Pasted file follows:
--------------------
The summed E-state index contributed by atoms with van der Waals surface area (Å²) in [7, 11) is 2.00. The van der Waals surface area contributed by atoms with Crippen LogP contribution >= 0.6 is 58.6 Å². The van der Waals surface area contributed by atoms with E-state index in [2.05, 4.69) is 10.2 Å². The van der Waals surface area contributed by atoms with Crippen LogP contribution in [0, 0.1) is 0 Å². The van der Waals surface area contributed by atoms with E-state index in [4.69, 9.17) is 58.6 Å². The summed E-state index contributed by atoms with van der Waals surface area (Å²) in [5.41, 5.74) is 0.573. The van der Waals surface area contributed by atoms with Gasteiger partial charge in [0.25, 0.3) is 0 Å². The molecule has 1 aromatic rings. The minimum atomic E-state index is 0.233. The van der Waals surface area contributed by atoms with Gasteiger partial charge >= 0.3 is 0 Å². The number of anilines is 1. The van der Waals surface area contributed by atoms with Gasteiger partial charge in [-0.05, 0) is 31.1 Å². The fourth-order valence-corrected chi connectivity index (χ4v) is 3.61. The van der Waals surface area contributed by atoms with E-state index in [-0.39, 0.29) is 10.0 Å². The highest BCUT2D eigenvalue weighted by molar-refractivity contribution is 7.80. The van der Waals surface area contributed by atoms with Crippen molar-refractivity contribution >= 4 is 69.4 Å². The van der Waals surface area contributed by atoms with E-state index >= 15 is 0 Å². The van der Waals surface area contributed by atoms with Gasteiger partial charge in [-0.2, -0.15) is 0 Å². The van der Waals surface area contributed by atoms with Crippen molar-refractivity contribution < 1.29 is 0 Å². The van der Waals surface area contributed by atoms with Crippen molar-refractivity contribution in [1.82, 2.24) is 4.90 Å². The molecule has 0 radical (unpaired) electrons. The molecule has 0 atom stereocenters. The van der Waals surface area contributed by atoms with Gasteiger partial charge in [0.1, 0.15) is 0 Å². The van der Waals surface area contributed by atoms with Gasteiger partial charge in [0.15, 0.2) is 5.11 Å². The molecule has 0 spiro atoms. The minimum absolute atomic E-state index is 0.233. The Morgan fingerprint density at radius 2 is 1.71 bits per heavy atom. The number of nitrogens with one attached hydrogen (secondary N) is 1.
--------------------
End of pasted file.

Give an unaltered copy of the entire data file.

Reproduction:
The summed E-state index contributed by atoms with van der Waals surface area (Å²) in [7, 11) is 2.00. The van der Waals surface area contributed by atoms with Crippen LogP contribution >= 0.6 is 58.6 Å². The van der Waals surface area contributed by atoms with E-state index in [2.05, 4.69) is 10.2 Å². The van der Waals surface area contributed by atoms with Crippen LogP contribution in [0, 0.1) is 0 Å². The van der Waals surface area contributed by atoms with E-state index in [4.69, 9.17) is 58.6 Å². The summed E-state index contributed by atoms with van der Waals surface area (Å²) in [5.41, 5.74) is 0.573. The van der Waals surface area contributed by atoms with Gasteiger partial charge in [0.25, 0.3) is 0 Å². The molecule has 1 aromatic rings. The minimum atomic E-state index is 0.233. The van der Waals surface area contributed by atoms with Gasteiger partial charge >= 0.3 is 0 Å². The number of anilines is 1. The van der Waals surface area contributed by atoms with Gasteiger partial charge in [-0.05, 0) is 31.1 Å². The fourth-order valence-corrected chi connectivity index (χ4v) is 3.61. The van der Waals surface area contributed by atoms with E-state index in [-0.39, 0.29) is 10.0 Å². The highest BCUT2D eigenvalue weighted by molar-refractivity contribution is 7.80. The van der Waals surface area contributed by atoms with Crippen molar-refractivity contribution >= 4 is 69.4 Å². The van der Waals surface area contributed by atoms with E-state index >= 15 is 0 Å². The van der Waals surface area contributed by atoms with Gasteiger partial charge in [-0.2, -0.15) is 0 Å². The van der Waals surface area contributed by atoms with Crippen molar-refractivity contribution < 1.29 is 0 Å². The van der Waals surface area contributed by atoms with Crippen molar-refractivity contribution in [1.82, 2.24) is 4.90 Å². The molecule has 0 radical (unpaired) electrons. The molecule has 0 atom stereocenters. The van der Waals surface area contributed by atoms with Gasteiger partial charge in [0.1, 0.15) is 0 Å². The van der Waals surface area contributed by atoms with Gasteiger partial charge in [0.15, 0.2) is 5.11 Å². The molecule has 0 spiro atoms. The minimum absolute atomic E-state index is 0.233. The Morgan fingerprint density at radius 2 is 1.71 bits per heavy atom. The number of nitrogens with one attached hydrogen (secondary N) is 1.